Include filter name in event named: Select this option to include the name of the filter in the event, in an attribute with the specified name. You can use any name for the attribute, as long as the attribute name exists in the tracked object definition in Sentinel.

You can also add other attributes to be included in the event by populating entries in the table. Click the Add button to add an attribute. Enter a Name and a Value for the attribute. For example, to populate an attribute named UserName with the authenticated user, you would enter UserName for the Name and ${authentication.subject.id} for the Value.

Send as update: Select this option to send the event as an update.

Tracking tab

Configure the following:

Add Cycle ID in header named: Select this option and enter a value, to include the cycle ID in the HTTP header.

Add Tracked Object name in header named: Select this option and enter a value, to include the tracked object name in the HTTP header.

Add Tracked Object version in header named: Select this option and enter a value, to include the tracked object version in the HTTP header.

You can use the Sentinel Cycle Link filter to send cycle link events to Axway Sentinel. Sentinel uses cycle links to link processing cycles sequentially. A processing cycle is a group of related tracked events (identified by the same cycle ID).

Every cycle link must specify a parent processing cycle and a child processing cycle. A processing cycle is identified by a cycle ID, and the tracked object name and version are used to identify the tracked events within the processing cycle.

This filter can be used to link related events from different products. For example, if B2Bi and API Gateway are both sending events to the same Sentinel server, each product sends the events with different cycle IDs. You can link the events from B2Bi with the events from API Gateway by sending a cycle link event to the Sentinel server. This links the two cycle IDs in Sentinel.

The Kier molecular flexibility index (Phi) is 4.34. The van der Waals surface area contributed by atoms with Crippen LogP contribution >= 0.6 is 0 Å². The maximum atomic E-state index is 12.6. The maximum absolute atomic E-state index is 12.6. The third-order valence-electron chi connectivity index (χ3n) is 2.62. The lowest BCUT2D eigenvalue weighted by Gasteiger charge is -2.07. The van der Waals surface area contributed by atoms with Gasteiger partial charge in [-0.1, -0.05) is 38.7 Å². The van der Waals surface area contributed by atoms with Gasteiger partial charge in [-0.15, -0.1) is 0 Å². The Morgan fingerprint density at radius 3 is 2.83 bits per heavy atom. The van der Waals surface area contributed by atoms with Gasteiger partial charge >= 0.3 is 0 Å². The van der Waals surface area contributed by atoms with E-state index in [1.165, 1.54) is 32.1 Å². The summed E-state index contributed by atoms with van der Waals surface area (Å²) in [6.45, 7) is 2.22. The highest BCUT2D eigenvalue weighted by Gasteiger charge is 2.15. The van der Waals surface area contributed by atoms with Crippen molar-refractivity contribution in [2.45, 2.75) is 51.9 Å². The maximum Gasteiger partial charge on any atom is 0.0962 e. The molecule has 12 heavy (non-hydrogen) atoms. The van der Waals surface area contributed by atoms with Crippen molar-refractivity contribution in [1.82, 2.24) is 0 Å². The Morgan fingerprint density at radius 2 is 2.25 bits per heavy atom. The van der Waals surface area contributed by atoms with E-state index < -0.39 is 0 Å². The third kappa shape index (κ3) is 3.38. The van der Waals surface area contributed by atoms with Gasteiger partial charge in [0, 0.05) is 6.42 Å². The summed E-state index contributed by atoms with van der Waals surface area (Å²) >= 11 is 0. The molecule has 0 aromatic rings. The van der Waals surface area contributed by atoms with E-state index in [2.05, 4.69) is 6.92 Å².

Configure the following settings on the Sentinel Cycle Link window:

Name : Enter a suitable name for the filter.

Sentinel Server: Click the browse button to select a Sentinel server connection.

The Parent Settings section enables you to specify the cycle ID for the parent processing cycle. You also need to specify the tracked object name and version to identify the relevant tracked events.

Parent Cycle ID: Enter the cycle ID of the parent processing cycle. This should be the cycle ID of the upstream product (for example, B2Bi). For example, ${http.headers["X-TRACKING-CYCLEID"]} retrieves the parent cycle ID from the HTTP request headers.

Use the following tracked object: Select this option and click the browse button to select a Sentinel tracked object to use. If no tracked objects are already defined, right-click Sentinel Tracked Objects in the dialog and select Add a tracked object. Enter a Name and a Version for the tracked object. The values entered must correspond to the Public name and Version of the tracked object in Sentinel.

Or use the following from the message: Select this option to retrieve the tracked object name and tracked object version from a message received from an upstream product (for example, B2Bi). If the upstream product has inserted tracking information inside some HTTP headers, you can use selectors to retrieve these from the message.

For example, ${http.headers["X-TRACKEDOBJECT-NAME"]} retrieves the tracked object name from the HTTP headers, and ${http.headers["X-TRACKEDOBJECT-IDENTITY"]} retrieves the tracked object version from the HTTP headers.

The Child Settings section enables you to specify the cycle ID for the child processing cycle. You also need to specify the tracked object name and version to identify the relevant tracked events.

Child Cycle ID: Enter the cycle ID of the child processing cycle. This should be the cycle ID of API Gateway. For example, enter ${id} to specify the API Gateway transaction ID.

Use the following tracked object: Select this option and click the browse button to select a Sentinel tracked object to use. If no tracked objects are already defined, right-click Sentinel Tracked Objects in the dialog and select Add a tracked object. Enter a Name and a Version for the tracked object. The values entered must correspond to the Public name and Version of the tracked object in Sentinel.

Or use the following from the message: Select this option to retrieve the tracked object name and tracked object version from a message received from an upstream product (for example, B2Bi). If the upstream product has inserted tracking information inside some HTTP headers, you can use selectors to retrieve these from the message.

For example, ${http.headers["X-TRACKEDOBJECT-NAME"]} retrieves the tracked object name from the HTTP headers, and ${http.headers["X-TRACKEDOBJECT-IDENTITY"]} retrieves the tracked object version from the HTTP headers.